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Today’s economy is fast changing and vulnerable to anything.   Which means that our situations also are the same.

We can have a job today and lose it tomorrow in a blink of an eye.

Which leads us to the following.  How can you make long end financial decisions?  Like acquiring a twenty year mortgage on a home, or financing a car on a five to six-year term?  Or invest your money in a market you can’t be sure will collapse like it did in 1929, and we get to live Black Tuesday all over again.

Probably what scares me the most is having enough food.  Having to go back to the times the soup lines were part of everyone’s life and not only for the homeless, isn’t something we want to go back to.

via Google Images

What can we do to prevent going back in history and having to live even a harsher reality?

My humble opinion is that we should give our spending habits a hard and long look.  How many things do we buy that we don’t need?  Is paying our bills a priority?  Is saving, even a small amount, important when our paychecks are deposited?

Back in the day (1920’s) I don’t know how spending habits worked, however today we should worry about our own habits.

I heard a speaker say once that today we should worry about “The Disbosable Generation”.   Who are they?

The generation that needs to work more, to consume more,  to go and dispose more.  It can also be called the Junk Generation. We pile and pile like horrible hoarders. 

That was over ten years ago and I still remember her words and implications it had.  After that I usually think twice when I buy something, thinking about where and how long I’ll be using it.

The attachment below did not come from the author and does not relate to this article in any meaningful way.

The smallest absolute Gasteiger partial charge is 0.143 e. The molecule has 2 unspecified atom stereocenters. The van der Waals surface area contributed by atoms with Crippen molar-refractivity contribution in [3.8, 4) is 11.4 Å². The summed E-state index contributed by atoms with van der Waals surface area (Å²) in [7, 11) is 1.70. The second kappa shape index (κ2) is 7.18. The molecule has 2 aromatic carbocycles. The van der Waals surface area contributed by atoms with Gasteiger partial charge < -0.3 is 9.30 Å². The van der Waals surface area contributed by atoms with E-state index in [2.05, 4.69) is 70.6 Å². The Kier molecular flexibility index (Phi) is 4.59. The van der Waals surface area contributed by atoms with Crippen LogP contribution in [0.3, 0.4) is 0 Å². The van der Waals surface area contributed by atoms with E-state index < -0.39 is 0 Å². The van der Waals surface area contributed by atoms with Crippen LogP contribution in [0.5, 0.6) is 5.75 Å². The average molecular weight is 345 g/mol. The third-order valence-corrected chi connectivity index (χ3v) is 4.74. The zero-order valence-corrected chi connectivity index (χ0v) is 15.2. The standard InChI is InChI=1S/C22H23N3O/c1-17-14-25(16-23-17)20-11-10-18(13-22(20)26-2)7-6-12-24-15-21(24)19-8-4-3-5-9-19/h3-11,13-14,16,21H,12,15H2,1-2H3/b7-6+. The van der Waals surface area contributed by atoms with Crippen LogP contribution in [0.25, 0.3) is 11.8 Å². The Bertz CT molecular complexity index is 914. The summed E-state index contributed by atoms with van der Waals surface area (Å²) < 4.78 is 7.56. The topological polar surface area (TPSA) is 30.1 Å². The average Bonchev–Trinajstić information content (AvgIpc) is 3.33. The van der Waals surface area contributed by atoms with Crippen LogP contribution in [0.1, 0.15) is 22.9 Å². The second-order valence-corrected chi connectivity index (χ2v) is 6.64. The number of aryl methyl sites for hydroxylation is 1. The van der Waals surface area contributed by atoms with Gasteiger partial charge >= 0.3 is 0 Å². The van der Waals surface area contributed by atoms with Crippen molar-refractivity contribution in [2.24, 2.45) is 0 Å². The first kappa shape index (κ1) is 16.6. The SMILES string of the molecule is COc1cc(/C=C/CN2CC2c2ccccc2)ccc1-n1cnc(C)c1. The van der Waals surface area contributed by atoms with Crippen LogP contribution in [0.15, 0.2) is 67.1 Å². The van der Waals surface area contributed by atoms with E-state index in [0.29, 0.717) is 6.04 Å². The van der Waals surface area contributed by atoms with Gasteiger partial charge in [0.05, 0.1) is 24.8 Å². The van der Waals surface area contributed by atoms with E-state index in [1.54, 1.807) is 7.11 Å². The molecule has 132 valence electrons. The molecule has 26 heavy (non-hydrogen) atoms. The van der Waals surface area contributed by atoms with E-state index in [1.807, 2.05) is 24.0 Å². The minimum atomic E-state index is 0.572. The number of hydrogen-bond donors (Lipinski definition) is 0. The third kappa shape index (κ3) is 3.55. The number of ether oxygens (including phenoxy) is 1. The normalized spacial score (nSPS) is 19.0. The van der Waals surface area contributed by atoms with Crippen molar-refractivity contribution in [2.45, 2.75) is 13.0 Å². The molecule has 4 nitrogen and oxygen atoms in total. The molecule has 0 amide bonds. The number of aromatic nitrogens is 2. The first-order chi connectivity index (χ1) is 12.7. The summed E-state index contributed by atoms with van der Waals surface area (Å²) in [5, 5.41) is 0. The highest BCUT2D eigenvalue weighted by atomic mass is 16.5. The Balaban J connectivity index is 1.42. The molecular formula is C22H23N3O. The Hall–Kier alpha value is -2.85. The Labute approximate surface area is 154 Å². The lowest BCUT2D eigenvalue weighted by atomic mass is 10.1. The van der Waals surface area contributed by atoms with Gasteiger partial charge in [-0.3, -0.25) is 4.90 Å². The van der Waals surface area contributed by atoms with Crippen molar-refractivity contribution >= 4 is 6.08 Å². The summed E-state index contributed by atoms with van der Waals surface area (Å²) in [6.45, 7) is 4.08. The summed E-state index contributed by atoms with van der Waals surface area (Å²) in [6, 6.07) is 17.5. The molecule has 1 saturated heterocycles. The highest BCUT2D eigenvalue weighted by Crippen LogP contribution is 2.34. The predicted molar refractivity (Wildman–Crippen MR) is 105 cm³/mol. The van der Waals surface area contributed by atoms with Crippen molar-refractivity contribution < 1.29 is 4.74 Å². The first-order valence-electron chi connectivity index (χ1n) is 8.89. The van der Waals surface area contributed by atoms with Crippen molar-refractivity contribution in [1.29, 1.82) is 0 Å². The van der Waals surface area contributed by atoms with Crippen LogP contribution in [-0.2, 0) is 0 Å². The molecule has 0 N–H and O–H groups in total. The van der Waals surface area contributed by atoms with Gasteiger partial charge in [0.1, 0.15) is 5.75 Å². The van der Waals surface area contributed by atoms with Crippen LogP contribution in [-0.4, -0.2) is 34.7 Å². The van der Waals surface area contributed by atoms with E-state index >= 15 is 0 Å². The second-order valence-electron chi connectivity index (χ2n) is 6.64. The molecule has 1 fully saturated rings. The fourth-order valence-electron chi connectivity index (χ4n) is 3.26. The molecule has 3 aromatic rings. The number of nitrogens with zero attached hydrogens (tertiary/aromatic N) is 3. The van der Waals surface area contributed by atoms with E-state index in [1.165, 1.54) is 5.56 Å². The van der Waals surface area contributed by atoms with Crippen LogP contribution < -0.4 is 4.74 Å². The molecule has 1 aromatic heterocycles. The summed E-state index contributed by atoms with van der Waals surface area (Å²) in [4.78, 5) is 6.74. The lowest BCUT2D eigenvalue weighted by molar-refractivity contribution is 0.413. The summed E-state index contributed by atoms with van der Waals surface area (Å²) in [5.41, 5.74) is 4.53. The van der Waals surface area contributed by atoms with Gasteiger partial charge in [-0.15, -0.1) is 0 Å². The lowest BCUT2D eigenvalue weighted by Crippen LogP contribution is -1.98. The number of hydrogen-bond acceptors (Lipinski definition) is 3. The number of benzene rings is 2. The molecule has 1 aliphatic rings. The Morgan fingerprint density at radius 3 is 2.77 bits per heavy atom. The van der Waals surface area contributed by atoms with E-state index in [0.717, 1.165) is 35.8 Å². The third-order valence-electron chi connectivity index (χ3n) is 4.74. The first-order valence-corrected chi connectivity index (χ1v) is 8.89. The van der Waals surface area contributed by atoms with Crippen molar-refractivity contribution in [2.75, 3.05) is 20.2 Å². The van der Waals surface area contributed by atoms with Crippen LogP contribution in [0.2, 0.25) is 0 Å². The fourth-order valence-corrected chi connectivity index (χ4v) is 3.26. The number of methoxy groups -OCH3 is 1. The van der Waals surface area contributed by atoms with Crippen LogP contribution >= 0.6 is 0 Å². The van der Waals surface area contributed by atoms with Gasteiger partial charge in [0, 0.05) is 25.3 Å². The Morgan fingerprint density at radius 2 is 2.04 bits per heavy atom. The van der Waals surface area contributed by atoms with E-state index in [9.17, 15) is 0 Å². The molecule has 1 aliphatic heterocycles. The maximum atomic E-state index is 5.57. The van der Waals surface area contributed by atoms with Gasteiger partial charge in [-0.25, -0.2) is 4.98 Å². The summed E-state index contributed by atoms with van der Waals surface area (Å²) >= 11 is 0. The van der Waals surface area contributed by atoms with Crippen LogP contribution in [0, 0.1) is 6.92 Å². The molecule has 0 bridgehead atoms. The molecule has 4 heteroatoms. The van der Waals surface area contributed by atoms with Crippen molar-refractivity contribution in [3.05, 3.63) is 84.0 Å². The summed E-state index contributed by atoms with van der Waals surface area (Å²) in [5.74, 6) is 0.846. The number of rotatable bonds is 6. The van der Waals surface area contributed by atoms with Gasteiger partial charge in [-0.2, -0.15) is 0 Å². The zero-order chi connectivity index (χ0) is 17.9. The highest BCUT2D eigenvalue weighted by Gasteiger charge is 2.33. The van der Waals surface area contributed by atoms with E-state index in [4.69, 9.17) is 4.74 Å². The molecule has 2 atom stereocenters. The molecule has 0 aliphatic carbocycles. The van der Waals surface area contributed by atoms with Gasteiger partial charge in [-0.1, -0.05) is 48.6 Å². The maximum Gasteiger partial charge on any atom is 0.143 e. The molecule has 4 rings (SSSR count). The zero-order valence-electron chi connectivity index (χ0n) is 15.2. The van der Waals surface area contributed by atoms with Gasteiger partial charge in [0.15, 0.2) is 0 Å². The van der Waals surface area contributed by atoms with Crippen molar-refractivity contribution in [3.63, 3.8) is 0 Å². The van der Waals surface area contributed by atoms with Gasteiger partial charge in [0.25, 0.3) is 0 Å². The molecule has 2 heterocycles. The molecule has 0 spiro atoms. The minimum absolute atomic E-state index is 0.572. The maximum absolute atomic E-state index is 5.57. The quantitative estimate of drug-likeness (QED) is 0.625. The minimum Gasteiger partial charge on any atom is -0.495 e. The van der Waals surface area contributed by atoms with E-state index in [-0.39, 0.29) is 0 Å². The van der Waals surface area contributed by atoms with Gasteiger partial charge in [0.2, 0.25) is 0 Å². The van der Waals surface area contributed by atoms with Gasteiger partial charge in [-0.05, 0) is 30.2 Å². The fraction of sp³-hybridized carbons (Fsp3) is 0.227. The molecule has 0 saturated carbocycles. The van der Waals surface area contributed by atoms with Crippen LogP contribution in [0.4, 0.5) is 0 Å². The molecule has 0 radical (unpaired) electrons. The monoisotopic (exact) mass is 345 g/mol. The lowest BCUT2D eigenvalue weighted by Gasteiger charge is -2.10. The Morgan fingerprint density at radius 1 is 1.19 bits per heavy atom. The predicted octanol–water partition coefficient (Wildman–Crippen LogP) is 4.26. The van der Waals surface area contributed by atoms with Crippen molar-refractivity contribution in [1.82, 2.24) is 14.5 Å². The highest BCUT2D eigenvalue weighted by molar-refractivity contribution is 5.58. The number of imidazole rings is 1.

Many of the things we buy end up in the dumpster after a couple of months.  On the other hand, paying our debts or saving some money wouldn’t hurt.

Haven’t we all heard about “retail therapy”.  Good news is that is usually works, but it’s effects are short-lived.  We need to find alternative to solving the blues other than shopping.  That really is about your own choices and preferences.  For me taking a nice ride usually works.

via Google Images

Finally, I’m not so sure about putting all my money in a bank.  What would happen if the bank system collapses?  Some rush to talk about how the Department of Treasury insures up to $150 K, I don’t have that amount and doubt I will ever have it.  Yet, I’m sure nobody wants to lose their life long savings even if they don’t amount to $150 K.

What would happen if our government also crashes?  Everyone who can read or at least listen to the news knows all about the deficit situations in Washington.  A little worrying if you ask me.

Knowing exactly how much you can spend and how much you need to pay all your obligations is really important.

What works for me is a notebook, where all my bills are stapled and each month I have a payment schedule.  Each week when my husband’s paycheck is deposited I separate the amounts I need until my bill is due.  Since I’m visual, this is my life saver.  It guides me through the month so everything can get paid and my pantry is full.  I added a saving schedule now for the weeks I don’t have to pay anything.

I’ve said it before, our economists are warning people about changing our household’s spending patterns and setting up a budget and sticking to it.  They are our modern prophets!  We better begin listening or things are going to get tough down the road.

Mr.  Sequester is up and rolling and by 2015 we ALL are going to feel its hit.

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